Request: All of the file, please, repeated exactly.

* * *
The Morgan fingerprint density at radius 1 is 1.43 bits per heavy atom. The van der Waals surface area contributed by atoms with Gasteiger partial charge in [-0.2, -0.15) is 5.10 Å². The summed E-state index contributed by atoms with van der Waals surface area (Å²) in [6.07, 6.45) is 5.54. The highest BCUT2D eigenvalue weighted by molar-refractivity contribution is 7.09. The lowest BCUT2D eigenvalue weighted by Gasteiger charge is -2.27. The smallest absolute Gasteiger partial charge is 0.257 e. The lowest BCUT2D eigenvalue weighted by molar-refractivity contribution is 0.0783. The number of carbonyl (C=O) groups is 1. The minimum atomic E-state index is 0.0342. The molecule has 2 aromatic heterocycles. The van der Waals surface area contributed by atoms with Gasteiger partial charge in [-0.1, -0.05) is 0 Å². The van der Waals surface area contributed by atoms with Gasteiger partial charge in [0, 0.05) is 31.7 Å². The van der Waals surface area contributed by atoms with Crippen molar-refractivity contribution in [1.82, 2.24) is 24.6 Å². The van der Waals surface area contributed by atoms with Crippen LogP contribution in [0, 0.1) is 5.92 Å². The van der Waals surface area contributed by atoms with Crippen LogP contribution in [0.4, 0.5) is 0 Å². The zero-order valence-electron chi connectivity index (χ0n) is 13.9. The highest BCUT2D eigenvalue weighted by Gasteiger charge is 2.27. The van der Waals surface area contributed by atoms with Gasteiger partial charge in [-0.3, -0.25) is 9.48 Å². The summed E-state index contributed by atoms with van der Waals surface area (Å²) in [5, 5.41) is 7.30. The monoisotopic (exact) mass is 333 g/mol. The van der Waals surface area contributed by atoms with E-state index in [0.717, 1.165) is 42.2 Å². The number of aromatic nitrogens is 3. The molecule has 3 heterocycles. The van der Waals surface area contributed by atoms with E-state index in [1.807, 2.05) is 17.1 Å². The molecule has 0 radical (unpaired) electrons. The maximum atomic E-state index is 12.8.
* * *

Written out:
The Morgan fingerprint density at radius 1 is 1.43 bits per heavy atom. The van der Waals surface area contributed by atoms with Gasteiger partial charge in [-0.2, -0.15) is 5.10 Å². The summed E-state index contributed by atoms with van der Waals surface area (Å²) in [6.07, 6.45) is 5.54. The highest BCUT2D eigenvalue weighted by molar-refractivity contribution is 7.09. The lowest BCUT2D eigenvalue weighted by Gasteiger charge is -2.27. The smallest absolute Gasteiger partial charge is 0.257 e. The lowest BCUT2D eigenvalue weighted by molar-refractivity contribution is 0.0783. The number of carbonyl (C=O) groups is 1. The minimum atomic E-state index is 0.0342. The molecule has 2 aromatic heterocycles. The van der Waals surface area contributed by atoms with Gasteiger partial charge in [-0.1, -0.05) is 0 Å². The van der Waals surface area contributed by atoms with Gasteiger partial charge in [0, 0.05) is 31.7 Å². The van der Waals surface area contributed by atoms with Crippen molar-refractivity contribution in [1.82, 2.24) is 24.6 Å². The van der Waals surface area contributed by atoms with Crippen LogP contribution in [0, 0.1) is 5.92 Å². The van der Waals surface area contributed by atoms with Crippen LogP contribution in [0.4, 0.5) is 0 Å². The zero-order valence-electron chi connectivity index (χ0n) is 13.9. The highest BCUT2D eigenvalue weighted by Gasteiger charge is 2.27. The van der Waals surface area contributed by atoms with Gasteiger partial charge in [-0.3, -0.25) is 9.48 Å². The summed E-state index contributed by atoms with van der Waals surface area (Å²) in [5, 5.41) is 7.30. The monoisotopic (exact) mass is 333 g/mol. The van der Waals surface area contributed by atoms with E-state index in [0.717, 1.165) is 42.2 Å². The number of aromatic nitrogens is 3. The molecule has 3 heterocycles. The van der Waals surface area contributed by atoms with E-state index in [1.807, 2.05) is 17.1 Å². The molecule has 0 radical (unpaired) electrons. The maximum atomic E-state index is 12.8.